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Math Help - Integration: Length

  1. #1
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    Integration: Length

    Q: x=\sin t \cos t, 2\sqrt 2 \sin t

    --------------------------------------------------------------------------

    My method:

    \frac{\mathrm{d}x}{\mathrm{d}t} = \cos ^2 t -\sin ^2 t = \cos t

    \frac{\mathrm{d}y}{\mathrm{d}t} = 2 \sqrt 2 \cos t


    \therefore \displaystyle\int^\frac{\pi}{3}_0 ((\cos 2t)^2 + (2 \sqrt 2 \cos t)^2)^\frac{1}{2} \, \mathrm{d}t

    \therefore \displaystyle\int^\frac{\pi}{3}_0 ((\cos 2t) + (2 \sqrt 2 \cos t)) \, \mathrm{d}t

    = 2 \sin 2t + 2 \sqrt 2 \sin t

    Inserting limits does not give the correct answer. Where have I gone wrong?
    If possible, can someone redo method and see if they get the same.

    --------------------------------------------------------------------------

    Correct Answer: \frac{1}{4} \sqrt 3 + \frac{2}{3} \pi
    Last edited by Simplicity; February 3rd 2008 at 07:26 AM.
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  2. #2
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    You may want to do that all again being careful about what variable your integrating with respect to and how exactly you take the square root of a sum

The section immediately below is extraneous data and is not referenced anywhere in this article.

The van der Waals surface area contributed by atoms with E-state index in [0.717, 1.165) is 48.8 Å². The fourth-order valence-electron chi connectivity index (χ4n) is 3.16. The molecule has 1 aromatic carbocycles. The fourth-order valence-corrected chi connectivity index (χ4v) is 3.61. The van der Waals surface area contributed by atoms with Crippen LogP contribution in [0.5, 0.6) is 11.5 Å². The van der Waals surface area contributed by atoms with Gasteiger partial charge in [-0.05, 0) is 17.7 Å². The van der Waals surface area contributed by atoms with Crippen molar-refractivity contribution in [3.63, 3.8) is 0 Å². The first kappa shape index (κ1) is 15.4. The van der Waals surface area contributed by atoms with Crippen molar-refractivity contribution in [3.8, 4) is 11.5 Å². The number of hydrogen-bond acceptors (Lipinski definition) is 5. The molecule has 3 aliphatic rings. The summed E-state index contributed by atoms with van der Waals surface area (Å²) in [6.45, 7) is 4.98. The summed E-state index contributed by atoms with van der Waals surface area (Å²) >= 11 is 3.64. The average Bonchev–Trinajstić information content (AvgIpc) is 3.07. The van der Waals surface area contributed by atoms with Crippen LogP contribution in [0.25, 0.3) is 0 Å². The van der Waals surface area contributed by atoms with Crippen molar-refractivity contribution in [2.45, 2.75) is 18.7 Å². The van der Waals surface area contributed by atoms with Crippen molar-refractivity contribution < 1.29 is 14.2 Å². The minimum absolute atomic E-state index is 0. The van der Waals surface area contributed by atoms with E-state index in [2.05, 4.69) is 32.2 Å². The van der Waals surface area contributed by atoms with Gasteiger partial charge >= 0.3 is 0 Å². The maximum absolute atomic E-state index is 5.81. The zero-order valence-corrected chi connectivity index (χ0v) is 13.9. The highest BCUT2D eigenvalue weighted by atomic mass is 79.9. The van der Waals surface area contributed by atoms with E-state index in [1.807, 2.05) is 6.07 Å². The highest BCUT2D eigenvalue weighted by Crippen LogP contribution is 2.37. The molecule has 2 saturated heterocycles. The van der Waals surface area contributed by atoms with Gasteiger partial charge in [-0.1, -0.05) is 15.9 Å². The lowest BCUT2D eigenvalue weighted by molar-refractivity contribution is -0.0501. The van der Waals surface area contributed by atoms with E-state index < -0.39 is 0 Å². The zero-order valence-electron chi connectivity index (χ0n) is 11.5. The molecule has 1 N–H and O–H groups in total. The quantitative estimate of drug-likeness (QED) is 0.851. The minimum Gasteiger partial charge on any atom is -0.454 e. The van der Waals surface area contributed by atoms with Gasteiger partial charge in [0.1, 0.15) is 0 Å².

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  3. #3
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    A little pointer.

    \cos^2 2t + 8 \cos^2 t
    ( 2 \cos^2 t - 1 )^2 + 8 \cos^2 t
     4 \cos^4 t - 4 \cos^2 t + 1  + 8 \cos^2 t
     4 \cos^4 t + 4 \cos^2 t + 1
     ( 2 \cos^2 t + 1)^2

    the rest is easy.
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  4. #4
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    Quote Originally Posted by bobak View Post
    You may want to do that all again being careful about what variable your integrating with respect to and how exactly you take the square root of a sum
    Sorry, it is with respect to t. I copied my latex code from my other post so forgot to change the letter. It's edited now.
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